Local vaccine process needs shot in arm
For many, if not most, residents of the six-county Southern Alleghenies region, frustration and anger remain entrenched — and, in fact, continue growing — over the difficulty in setting up an appointment to receive the coronavirus vaccine.
Likening that scheduling situation to a “train wreck” is not far-fetched or an overreaction for the residents of the counties in question — Blair, Cambria, Somerset, Bedford, Huntingdon and Fulton.
Anyone can point his or her finger in the direction of the person, entity or unit of government believed responsible for the unconscionable mess that persists in regard to vaccine availability and actually delivering it into the arms of people in eligible categories.
However, it is reasonable to suggest that there are others who haven’t recognized the opportunity at their fingertips to try to make a positive difference on the vaccine front, for now and for the weeks and months ahead.
Judging from the gravity of the COVID-19 situation, that probably is as unconscionable as the scheduling morass itself.
Specifically in this region, there has not been enough recognition of the fact that large venues such as the Blair County Convention Center, Johnstown’s arena and National Guard and Reservists’ armories need to be mobilized as vaccination centers for thousands of people over a short period of time — whenever, of course, sufficient quantities of the vaccine arrive here.
Meanwhile, this region already should be compiling a list of active and retired nurses, pharmacists and other medical practitioners with the training and availability to administer the vaccine in a large venue once it arrives, as well as for supervising arrangements leading up to the vaccine distribution..
When the weather improves, sports stadiums and other facilities could be added to the list of available vaccination sites.
A Feb. 7 Wall Street Journal story reported that “New York City and state officials opened a large-scale COVID-19 vaccination center in Yankee Stadium … that aims to get more shots in the arms of residents in some of the city’s hardest-hit neighborhoods.”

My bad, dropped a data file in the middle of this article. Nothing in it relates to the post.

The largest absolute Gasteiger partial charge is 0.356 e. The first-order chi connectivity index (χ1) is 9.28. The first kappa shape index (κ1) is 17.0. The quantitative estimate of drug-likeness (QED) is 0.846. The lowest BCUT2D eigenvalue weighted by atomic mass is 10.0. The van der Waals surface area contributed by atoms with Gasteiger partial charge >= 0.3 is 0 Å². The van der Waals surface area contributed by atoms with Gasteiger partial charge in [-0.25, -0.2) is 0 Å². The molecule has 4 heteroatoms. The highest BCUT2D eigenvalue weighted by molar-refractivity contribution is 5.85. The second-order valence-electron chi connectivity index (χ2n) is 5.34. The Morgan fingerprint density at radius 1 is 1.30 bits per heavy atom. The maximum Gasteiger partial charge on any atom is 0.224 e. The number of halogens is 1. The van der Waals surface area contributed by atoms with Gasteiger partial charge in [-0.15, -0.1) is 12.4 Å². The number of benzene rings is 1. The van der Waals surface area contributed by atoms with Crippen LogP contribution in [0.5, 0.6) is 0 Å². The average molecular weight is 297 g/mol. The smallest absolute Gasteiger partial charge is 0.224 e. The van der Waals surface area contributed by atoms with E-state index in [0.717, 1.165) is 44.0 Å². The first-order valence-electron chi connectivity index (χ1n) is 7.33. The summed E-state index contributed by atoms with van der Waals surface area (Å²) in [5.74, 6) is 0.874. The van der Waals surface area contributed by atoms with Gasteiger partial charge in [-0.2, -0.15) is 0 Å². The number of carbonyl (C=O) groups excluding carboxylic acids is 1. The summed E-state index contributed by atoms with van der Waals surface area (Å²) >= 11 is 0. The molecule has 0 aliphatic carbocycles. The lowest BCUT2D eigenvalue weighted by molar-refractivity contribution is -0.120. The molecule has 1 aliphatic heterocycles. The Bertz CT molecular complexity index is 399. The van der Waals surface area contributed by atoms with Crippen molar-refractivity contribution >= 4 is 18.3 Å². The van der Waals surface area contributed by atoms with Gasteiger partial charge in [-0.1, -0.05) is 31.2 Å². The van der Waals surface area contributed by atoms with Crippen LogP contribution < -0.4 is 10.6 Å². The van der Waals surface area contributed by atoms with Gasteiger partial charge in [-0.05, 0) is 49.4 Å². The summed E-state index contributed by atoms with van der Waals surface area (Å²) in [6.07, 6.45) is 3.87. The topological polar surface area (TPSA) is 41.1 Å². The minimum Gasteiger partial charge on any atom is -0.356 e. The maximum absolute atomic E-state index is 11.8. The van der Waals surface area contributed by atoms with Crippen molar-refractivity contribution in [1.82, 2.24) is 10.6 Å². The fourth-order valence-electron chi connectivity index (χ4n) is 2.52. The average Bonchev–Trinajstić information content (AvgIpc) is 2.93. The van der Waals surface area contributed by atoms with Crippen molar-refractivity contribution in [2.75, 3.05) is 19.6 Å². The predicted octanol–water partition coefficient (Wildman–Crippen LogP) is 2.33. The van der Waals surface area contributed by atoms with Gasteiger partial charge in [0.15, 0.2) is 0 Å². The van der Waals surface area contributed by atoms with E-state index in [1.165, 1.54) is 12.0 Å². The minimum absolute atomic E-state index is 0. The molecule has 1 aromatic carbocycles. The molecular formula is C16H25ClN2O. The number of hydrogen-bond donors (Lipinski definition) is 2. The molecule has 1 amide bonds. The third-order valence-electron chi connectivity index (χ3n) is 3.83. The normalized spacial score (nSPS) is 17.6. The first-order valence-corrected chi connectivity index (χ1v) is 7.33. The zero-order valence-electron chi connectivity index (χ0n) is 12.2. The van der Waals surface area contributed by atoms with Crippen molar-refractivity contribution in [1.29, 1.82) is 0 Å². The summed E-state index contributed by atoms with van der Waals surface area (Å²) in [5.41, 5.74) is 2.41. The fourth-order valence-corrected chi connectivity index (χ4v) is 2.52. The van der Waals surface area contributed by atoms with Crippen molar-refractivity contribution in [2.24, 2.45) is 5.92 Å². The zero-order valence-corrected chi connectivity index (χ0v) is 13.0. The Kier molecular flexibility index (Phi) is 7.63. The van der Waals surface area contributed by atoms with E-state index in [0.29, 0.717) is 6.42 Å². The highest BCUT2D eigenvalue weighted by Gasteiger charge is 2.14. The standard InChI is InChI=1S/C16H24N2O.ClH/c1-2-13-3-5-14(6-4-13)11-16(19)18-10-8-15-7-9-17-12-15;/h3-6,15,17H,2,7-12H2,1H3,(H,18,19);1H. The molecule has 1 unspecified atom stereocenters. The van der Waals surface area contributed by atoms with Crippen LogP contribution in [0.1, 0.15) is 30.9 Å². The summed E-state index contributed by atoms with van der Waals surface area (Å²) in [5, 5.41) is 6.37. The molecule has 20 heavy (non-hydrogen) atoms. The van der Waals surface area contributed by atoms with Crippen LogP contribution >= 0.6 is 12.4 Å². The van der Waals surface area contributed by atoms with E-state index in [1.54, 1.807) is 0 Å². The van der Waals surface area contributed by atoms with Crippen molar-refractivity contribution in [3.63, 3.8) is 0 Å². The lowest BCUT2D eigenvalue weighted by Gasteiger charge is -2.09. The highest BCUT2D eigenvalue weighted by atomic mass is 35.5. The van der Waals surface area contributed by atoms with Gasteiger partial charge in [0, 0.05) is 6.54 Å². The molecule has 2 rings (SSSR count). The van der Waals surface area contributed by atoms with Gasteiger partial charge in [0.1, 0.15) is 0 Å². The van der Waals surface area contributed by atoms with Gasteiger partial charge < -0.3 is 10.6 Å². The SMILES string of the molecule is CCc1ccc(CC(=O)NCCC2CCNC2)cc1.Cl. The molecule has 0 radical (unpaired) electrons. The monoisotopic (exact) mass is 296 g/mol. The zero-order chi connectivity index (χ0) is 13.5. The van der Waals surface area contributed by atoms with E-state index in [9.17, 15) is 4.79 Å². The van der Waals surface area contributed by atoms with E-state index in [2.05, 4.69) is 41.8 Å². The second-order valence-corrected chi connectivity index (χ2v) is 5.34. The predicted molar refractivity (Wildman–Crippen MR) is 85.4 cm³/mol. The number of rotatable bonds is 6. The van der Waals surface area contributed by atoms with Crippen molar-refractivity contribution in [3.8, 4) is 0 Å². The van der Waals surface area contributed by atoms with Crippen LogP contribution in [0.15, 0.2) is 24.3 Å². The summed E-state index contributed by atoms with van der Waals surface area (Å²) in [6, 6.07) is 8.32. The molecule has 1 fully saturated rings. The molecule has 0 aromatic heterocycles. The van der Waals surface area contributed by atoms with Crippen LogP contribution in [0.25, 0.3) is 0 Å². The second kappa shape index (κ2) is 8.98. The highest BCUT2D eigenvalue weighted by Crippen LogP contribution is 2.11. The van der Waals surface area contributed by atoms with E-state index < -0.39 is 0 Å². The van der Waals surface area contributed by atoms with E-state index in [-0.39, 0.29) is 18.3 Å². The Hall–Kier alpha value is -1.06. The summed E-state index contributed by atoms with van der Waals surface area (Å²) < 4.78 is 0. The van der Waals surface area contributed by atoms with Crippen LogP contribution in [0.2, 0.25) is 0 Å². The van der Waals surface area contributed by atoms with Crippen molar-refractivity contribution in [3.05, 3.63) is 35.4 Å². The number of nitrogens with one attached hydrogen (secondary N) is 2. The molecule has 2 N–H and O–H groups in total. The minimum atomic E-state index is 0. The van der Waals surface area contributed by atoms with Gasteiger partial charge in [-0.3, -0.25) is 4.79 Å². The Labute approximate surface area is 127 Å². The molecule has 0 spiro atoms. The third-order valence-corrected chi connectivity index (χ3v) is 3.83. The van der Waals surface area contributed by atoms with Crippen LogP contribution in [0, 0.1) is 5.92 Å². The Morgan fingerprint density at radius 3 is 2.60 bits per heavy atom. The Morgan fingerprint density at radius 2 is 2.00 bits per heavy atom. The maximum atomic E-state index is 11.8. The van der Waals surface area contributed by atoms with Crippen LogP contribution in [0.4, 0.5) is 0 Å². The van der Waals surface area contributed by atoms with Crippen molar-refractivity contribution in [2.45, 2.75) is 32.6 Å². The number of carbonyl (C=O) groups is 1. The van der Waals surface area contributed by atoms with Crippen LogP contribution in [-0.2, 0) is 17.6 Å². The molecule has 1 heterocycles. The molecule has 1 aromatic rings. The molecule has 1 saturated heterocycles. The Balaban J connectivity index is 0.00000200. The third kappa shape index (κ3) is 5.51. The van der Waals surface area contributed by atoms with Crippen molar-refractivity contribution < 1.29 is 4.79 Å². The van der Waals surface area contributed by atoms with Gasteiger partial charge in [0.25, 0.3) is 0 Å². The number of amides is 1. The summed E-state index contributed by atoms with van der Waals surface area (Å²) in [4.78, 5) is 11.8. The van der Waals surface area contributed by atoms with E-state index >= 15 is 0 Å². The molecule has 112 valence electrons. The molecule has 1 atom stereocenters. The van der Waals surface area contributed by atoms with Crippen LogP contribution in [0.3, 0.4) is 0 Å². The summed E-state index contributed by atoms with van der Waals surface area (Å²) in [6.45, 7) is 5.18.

Pharmacies in this region that have accepted the task of vaccine distribution merit commendation for having taken on this responsibility amid their other important work.
However, the pharmacies’ sizes aren’t generally conducive to accommodating the number of people who haven’t been vaccinated but who desire to roll up their sleeves for what they hope will be protection from the virus.
In regard to large-size vaccination venues accommodating many people, there ought to be a federal provision in effect for reimbursement of costs associated with whatever subsequent deep cleaning might be necessary.
Regardless, the important thing now is for the Southern Alleghenies region to be ready when big volumes of the COVID-19 vaccine become available. And, part of that being ready must include better, streamlined arrangements for getting people on a vaccination list — without necessitating people to remain glued to their computers or cellphones virtually around the clock, waiting for a vaccine appointment to open up.
U.S. Rep. John Joyce, R-13th, was correct in his Feb. 21 weekly update to constituents when he wrote that “Pennsylvanians deserve honest answers and a clear plan that will improve the (vaccine) distributions process and get shots into arms.”
Unfortunately, that clear plan already is weeks, if not months, overdue, despite vaccine supplies remaining inadequate for the mission ahead.